Primary tax exclusions for chassis sales to end users

By Rose-Michele Nardi
Transport Counsel PC

This article was published in the September 2015 edition of NTEA News

Question: Is Section 4051 tax due on all chassis sales to end user customers? Are there some common exclusions?

Answer: In general, all sales of a taxable chassis (e.g., one with a gross vehicle weight rating exceeding 33,000 pounds) are subject to Section 4051 tax, unless the chassis falls into one of four excluded sales categories.

1. Tax-free sale for resale

If a chassis is sold for resale, the initial sale will not be taxable if it complies with Treasury Regulation 48.4052-1. This requirement includes an exemption certificate provided by the purchaser to the seller at or before the point of sale. The certificate must be in the form provided by the Internal Revenue Service (IRS) under Treasury Regulation 145.4052-1(a)(6), except it must now be signed under penalty of perjury, and a registration number is no longer required.

Following are two important things to know about sales for resale.

  • A purchaser is not required to provide the seller with a sale for resale certificate even if the purchaser will, in fact, be reselling the chassis. If no resale certificate is provided, the seller is responsible to pay Section 4051 tax, even though the sale is not to an end-user customer.
  • If the purchaser gives a sale for resale certificate, the transaction may be conducted on a tax-free basis. However, any subsequent sale by the purchaser to an end-user customer (or to any other reseller without a resale certificate) will be subject to Section 4051 tax (unless another exclusion applies).

2. Section 4221 tax-free sale

Under Internal Revenue Code (IRC) Section 4221, several types of sales can be conducted on a tax-free basis, including:

  • Sales to a state or local government (Treasury Regulation 48.4221-5)
  • Sales to a nonprofit educational organization (Treasury Regulation 48.4221-6)
  • Sales to a qualified blood collector organization (no specific regulations)
  • Sales for export (Treasury Regulation 48.4221-3)
  • Sales for further manufacturing (Treasury Regulation 48.4221-2)
  • Sales for vessel or aircraft supplies (Treasury Regulation 48.4221-4)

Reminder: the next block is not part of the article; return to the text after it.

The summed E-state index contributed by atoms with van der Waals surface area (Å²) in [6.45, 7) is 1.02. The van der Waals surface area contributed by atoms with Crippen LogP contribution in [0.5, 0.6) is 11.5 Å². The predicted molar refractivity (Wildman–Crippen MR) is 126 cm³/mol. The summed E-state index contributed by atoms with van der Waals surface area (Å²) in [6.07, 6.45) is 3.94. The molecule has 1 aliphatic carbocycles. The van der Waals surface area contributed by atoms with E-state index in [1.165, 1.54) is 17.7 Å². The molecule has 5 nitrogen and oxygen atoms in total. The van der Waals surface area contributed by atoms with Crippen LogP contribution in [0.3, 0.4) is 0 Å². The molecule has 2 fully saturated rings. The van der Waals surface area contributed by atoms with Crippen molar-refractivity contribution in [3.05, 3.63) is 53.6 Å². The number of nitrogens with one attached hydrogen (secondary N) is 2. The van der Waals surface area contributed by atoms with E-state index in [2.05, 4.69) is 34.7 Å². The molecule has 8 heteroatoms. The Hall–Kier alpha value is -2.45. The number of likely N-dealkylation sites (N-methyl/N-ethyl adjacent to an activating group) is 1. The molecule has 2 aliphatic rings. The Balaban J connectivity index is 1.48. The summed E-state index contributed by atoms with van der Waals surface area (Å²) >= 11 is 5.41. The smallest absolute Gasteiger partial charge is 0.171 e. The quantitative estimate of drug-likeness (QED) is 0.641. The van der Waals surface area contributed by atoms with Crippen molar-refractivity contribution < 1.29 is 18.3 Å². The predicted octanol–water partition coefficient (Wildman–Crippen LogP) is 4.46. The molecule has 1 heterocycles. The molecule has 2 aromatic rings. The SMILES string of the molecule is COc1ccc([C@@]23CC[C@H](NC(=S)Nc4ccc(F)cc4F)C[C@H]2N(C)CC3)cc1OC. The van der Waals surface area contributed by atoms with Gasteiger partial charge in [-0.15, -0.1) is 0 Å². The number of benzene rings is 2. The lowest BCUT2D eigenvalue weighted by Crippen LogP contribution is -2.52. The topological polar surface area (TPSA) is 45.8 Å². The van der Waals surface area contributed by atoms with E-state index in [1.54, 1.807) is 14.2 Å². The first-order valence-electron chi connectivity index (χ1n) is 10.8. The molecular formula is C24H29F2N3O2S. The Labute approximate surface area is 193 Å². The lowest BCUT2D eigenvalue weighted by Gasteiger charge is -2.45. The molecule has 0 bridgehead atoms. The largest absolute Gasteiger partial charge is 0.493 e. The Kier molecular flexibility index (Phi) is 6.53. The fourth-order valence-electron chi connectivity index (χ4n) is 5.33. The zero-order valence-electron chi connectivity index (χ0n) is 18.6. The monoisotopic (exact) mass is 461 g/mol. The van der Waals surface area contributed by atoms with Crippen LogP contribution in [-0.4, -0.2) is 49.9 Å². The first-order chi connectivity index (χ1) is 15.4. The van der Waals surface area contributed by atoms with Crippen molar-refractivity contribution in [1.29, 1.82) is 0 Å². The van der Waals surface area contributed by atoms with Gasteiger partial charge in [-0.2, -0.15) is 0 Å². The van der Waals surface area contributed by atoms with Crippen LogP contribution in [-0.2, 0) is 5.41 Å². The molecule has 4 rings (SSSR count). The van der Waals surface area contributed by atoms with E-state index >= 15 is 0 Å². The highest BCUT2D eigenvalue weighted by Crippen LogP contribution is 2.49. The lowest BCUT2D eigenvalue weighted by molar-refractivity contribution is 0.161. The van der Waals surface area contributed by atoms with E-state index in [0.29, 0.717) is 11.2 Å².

These sales will not be subject to Section 4051 tax if the statutory requirements for each type set forth in IRC 4221 are met, as well as general and specific regulatory mandates. (General requirements are set forth at 48.4221-1, and the specifics are noted in the list above.) 

In addition to other requirements, in order for a sale to be tax-free under Section 4221, the seller must file Form 637 with the IRS, registering for “Q” activities (seller of heavy vehicles), and the purchaser must also be registered with the IRS under Form 637 in some cases. 

3. Prior taxable sale

If the chassis was involved in a prior taxable sale, any subsequent sale will generally not be taxable.

Three items to note regarding prior taxable sales:

  • Unlike a sale for resale, if a chassis has been sold tax-free under Section 4221 (and complies with all requirements for such a sale), any subsequent sale will generally not be subject to tax.
  • After the initial taxable sale, if the chassis is modified, it may be taxable if the alterations constitute further manufacturing. Generally, if a chassis was involved in a prior taxable sale, it will not be considered further manufactured unless the modification cost is more than 75 percent of the retail price of a new chassis comparable to the now-modified one. See IRC 4052(f).
  • A special rule exists for trailer and semitrailer chassis. Even if such a chassis was involved in a prior taxable sale, the subsequent chassis sale still will be taxable if resold in less than six months. (In such a case, the seller may have the right to claim a credit for tax paid in the prior taxable sale if certain requirements are satisfied.)  See Treasury Regulation 145.4052-1(a)(4).

4. Certain exempt articles

Under IRC 4053, sales of certain chassis types may be exempt from Section 4051 tax (e.g., mobile machinery vehicle, ambulance/hearse, rail trailer/semitrailer and house trailer). In addition, a chassis may be exempt from Section 4051 tax under IRC 7701(a)(48) (off-highway vehicle and trailer/semitrailer designed as stationary shelter). 

This information provides a general overview of the four primary exclusions from a taxable sale. Determining if a chassis qualifies for any of these is often very fact-specific. Taxpayers should consult with their advisers prior to relying on any of the exclusions.

Rose-Michele Nardi is a shareholder of the Washington, DC law firm Transport Counsel PC ( For 18 years, she has advised clients on the proper application of the retailer Federal Excise Tax on trucks, trailers and tractors. Rose-Michele represents clients in Internal Revenue Service proceedings involving FET, and regularly presents webinars and seminars for truck dealers and upfitters.